Six of the 12 admissions were for severe dehydration and opiate withdrawal secondary to rapid opioid detoxification and naltrexone implant treatment. A similar clinical profile emerged: opiate withdrawal symptoms of severe vomiting and diarrhoea, abdominal cramps, agitation, lethargy and generalised aches started almost immediately after the procedure. Patients were unable to tolerate fluids or the oral symptomatic medications provided, and typically presented to the emergency department 1 or 2 days after the procedure (4 days in one case). On presentation, patients were usually in significant distress, with features of severe dehydration (eg, raised levels of urea and creatinine and electrolyte disturbances). Vomiting persisted, usually for days, despite a variety of parenteral anti-emetic agents (octreotide, ondansetron, metoclopramide). All patients required intravenous fluids and electrolyte stabilisation, and were admitted to hospital, staying a mean of 2.3 days (range 1–5, median 1.5) as inpatients (with two of the six patients discharging themselves against medical advice). Patients were also treated with a range of drugs for their symptoms, including hyoscine, benzodiazepines and clonidine. One patient was admitted to an intensive care unit with acute renal failure. Patients were discharged from hospital (generally as soon as they were tolerating fluids, but still complaining of mild to moderate withdrawal) a mean of 4.2 days (range 2–6, median 4) after the naltrexone implant.
Several other severe adverse events were expected from our knowledge of naltrexone and the procedure. Six patients had a variety of reasons for admission. Patient 7 presented 10 weeks after implantation with an abscess at the implant site requiring surgical excision. Patient 8 had suicidal ideation and relapse of a pre-existing anxiety disorder within 1 week of the implant. This occurred at a time when the patient’s regular psychiatrist was on leave, necessitating an admission to psychiatric emergency and crisis care. Patients 10, 11 and 12 had inadequate pain management after unrelated surgical procedures. The treating teams initially used opioid analgesics (morphine, fentanyl), with minimal effect. Effective analgesia was ultimately provided for Patient 10 with a ketamine infusion, oral tramadol and paracetamol.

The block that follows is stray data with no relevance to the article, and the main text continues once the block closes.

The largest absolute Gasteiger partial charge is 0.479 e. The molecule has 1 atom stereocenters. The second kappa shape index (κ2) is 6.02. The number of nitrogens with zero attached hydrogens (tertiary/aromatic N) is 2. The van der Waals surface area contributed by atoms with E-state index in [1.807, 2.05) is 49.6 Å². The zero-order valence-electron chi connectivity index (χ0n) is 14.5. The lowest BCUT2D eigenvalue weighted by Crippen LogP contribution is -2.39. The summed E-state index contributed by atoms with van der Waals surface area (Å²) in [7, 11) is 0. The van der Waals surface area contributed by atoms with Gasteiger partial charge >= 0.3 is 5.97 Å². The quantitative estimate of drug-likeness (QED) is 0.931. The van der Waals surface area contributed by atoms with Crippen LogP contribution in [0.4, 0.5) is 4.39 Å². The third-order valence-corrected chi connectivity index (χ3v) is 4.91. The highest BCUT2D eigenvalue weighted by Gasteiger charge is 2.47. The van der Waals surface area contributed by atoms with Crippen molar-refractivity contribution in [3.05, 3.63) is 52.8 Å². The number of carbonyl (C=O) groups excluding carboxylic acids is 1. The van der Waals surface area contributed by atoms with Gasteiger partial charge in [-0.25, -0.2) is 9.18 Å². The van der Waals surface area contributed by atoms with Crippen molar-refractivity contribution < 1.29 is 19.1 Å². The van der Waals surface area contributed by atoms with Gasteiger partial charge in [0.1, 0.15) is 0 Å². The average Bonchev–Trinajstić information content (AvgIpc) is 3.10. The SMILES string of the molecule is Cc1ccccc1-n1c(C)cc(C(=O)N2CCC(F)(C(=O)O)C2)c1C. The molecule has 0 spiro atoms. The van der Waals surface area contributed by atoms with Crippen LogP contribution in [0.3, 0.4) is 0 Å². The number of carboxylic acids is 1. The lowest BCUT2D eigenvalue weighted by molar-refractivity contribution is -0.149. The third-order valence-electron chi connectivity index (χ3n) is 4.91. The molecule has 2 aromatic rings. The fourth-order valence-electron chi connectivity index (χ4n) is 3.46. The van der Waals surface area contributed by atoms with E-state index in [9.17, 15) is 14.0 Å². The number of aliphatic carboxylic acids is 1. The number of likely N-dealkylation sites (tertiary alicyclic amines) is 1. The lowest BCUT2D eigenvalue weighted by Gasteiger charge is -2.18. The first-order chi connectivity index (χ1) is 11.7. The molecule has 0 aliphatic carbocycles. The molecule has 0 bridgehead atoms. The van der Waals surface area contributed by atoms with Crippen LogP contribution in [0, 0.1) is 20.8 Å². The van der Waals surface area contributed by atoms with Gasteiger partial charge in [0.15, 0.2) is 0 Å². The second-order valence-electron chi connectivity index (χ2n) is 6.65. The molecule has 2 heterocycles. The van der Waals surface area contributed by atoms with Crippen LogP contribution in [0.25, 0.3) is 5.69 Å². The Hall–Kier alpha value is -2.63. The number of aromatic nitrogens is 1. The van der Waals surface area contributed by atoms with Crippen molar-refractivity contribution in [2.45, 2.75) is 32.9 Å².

Patient 9, who had a 2-week history of daily intravenous cocaine use, had an unexpected adverse event: cardiac arrhythmia (ventricular bigeminy) 24–48 hours after the detoxification and implant. She discharged herself against medical advice.
This case series identifies severe adverse events associated with the use of naltrexone implants, of particular relevance to staff in emergency departments, drug and alcohol services, pain management services, service providers engaged in delivering naltrexone implants, and regulatory agencies. These events challenge the notion that a naltrexone implant is a safe procedure, and indicate the need for careful case selection, careful clinical management and closer regulatory monitoring to protect this marginalised and vulnerable population.